There is a deeper aspect to the metalearning of the Guru's Method, which I can express only in a metaphor which suggests an essential violence, however more subtly it may actually happen in practice. The student comes with a world view, a framework of understanding about her nature, place, and purpose in the universal and human cosmos she inhabits. The framework may be cramped, or, in these discordant times, gaping oddly open. The Guru's Method blows her mind, dynamites the structure or what remains; and even before the dust settles, the student is given a full prefab structure to put in its place, to inhabit (at best) in her own way.

        It isn't so simple, of course. Few who are taken as Guru intend this to happen this way. The dynamite is not to be found in the Guru, the Method, or the Organization alone; it is mainly in the learner, whose needs and perspectives prepare the impact of the encounter. But often enough it comes out this way. This educational process is no great trick to pull off, and it is quite the most efficient way for many purposes. But it cripples the development of crucial skills of learning: in particular, the ability to create for oneself new frames to inhabit from the materials available, one's own individual frames.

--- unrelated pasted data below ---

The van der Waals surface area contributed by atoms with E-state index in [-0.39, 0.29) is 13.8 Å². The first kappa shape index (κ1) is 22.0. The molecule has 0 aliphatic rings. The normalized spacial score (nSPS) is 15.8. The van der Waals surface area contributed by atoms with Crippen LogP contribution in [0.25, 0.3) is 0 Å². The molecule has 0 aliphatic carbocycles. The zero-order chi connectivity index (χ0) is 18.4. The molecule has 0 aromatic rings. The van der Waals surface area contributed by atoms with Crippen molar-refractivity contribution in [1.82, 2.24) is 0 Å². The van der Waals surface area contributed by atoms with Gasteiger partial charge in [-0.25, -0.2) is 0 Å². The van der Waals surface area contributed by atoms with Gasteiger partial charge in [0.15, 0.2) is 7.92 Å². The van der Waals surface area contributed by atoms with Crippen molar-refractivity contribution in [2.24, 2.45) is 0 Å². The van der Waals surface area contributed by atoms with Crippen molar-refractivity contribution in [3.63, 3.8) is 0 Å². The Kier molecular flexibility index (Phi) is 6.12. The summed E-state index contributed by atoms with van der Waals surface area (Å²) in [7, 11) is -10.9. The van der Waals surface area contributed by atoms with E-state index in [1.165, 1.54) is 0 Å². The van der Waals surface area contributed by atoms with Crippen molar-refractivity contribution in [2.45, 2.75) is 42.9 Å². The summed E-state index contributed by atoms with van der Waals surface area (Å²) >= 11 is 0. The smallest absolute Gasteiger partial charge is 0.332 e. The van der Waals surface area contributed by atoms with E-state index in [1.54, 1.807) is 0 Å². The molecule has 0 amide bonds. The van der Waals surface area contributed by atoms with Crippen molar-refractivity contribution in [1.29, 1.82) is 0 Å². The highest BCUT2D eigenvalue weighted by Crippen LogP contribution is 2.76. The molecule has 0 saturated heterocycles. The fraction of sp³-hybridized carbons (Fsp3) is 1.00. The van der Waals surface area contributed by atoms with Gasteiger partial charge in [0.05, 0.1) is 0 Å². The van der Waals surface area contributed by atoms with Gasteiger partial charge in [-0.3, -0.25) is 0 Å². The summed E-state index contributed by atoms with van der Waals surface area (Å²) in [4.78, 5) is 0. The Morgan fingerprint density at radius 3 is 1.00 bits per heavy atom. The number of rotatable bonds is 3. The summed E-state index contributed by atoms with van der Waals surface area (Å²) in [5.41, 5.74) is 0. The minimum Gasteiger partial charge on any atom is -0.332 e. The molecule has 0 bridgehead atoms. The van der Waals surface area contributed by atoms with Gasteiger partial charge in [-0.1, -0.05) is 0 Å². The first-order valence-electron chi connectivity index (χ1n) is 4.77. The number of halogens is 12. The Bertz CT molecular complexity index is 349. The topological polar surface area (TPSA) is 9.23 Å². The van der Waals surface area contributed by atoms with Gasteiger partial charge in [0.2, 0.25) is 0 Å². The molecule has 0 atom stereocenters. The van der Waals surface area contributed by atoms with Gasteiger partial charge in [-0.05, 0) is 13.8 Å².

Privately, in our associations, in society as a whole, we live in a rich chaos of input, fragmentary information, ill-understood tools, mixed energies, partial understandings, uncoordinated parts and promises of ourselves. We are caddis worms, we are mound-building ants, accreting the skins of our personas and our collective home from this mix. We need to learn more skill at this eternal task, rather than to have skill atrophy from disuse. To accept from the Guru the magic touch which opens one to mysterious realms of experience is one thing; to accept from him simultaneously a prefabricated frame, however glorious, in which to understand the experience, is quite another. It is a cheap style of self-actualization, in which the self is diminished even as it grows -- or so it seems, if we judge self-actualization not by how far one gets but by the quality of the process itself.